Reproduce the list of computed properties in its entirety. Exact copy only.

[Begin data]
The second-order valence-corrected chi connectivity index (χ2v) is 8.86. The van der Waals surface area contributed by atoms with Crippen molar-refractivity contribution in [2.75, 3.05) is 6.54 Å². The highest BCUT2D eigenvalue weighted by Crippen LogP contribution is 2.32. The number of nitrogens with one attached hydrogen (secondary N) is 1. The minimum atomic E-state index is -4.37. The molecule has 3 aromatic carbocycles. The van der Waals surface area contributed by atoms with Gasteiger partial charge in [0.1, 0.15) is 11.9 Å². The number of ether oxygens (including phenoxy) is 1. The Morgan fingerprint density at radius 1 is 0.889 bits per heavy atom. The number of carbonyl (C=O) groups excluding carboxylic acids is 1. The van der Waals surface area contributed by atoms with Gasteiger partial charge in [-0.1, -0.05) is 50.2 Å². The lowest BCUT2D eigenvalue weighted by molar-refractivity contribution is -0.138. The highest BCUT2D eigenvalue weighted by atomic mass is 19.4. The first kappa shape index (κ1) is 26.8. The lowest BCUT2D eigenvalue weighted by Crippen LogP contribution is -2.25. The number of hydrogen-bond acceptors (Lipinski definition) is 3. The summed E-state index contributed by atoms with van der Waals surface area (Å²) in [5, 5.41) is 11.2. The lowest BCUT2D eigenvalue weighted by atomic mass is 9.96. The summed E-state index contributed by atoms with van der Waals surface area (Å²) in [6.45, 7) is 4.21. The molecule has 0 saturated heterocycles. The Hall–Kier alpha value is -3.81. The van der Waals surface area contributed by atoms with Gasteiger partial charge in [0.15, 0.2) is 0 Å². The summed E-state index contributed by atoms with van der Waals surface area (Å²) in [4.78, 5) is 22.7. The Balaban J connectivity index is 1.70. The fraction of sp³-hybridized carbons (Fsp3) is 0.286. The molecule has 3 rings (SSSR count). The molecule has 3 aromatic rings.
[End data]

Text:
The second-order valence-corrected chi connectivity index (χ2v) is 8.86. The van der Waals surface area contributed by atoms with Crippen molar-refractivity contribution in [2.75, 3.05) is 6.54 Å². The highest BCUT2D eigenvalue weighted by Crippen LogP contribution is 2.32. The number of nitrogens with one attached hydrogen (secondary N) is 1. The minimum atomic E-state index is -4.37. The molecule has 3 aromatic carbocycles. The van der Waals surface area contributed by atoms with Gasteiger partial charge in [0.1, 0.15) is 11.9 Å². The number of ether oxygens (including phenoxy) is 1. The Morgan fingerprint density at radius 1 is 0.889 bits per heavy atom. The number of carbonyl (C=O) groups excluding carboxylic acids is 1. The van der Waals surface area contributed by atoms with Gasteiger partial charge in [-0.1, -0.05) is 50.2 Å². The lowest BCUT2D eigenvalue weighted by molar-refractivity contribution is -0.138. The highest BCUT2D eigenvalue weighted by atomic mass is 19.4. The first kappa shape index (κ1) is 26.8. The lowest BCUT2D eigenvalue weighted by Crippen LogP contribution is -2.25. The number of hydrogen-bond acceptors (Lipinski definition) is 3. The summed E-state index contributed by atoms with van der Waals surface area (Å²) in [5, 5.41) is 11.2. The lowest BCUT2D eigenvalue weighted by atomic mass is 9.96. The summed E-state index contributed by atoms with van der Waals surface area (Å²) in [6.45, 7) is 4.21. The molecule has 0 saturated heterocycles. The Hall–Kier alpha value is -3.81. The van der Waals surface area contributed by atoms with Gasteiger partial charge in [0.15, 0.2) is 0 Å². The summed E-state index contributed by atoms with van der Waals surface area (Å²) in [4.78, 5) is 22.7. The Balaban J connectivity index is 1.70. The fraction of sp³-hybridized carbons (Fsp3) is 0.286. The molecule has 3 rings (SSSR count). The molecule has 3 aromatic rings.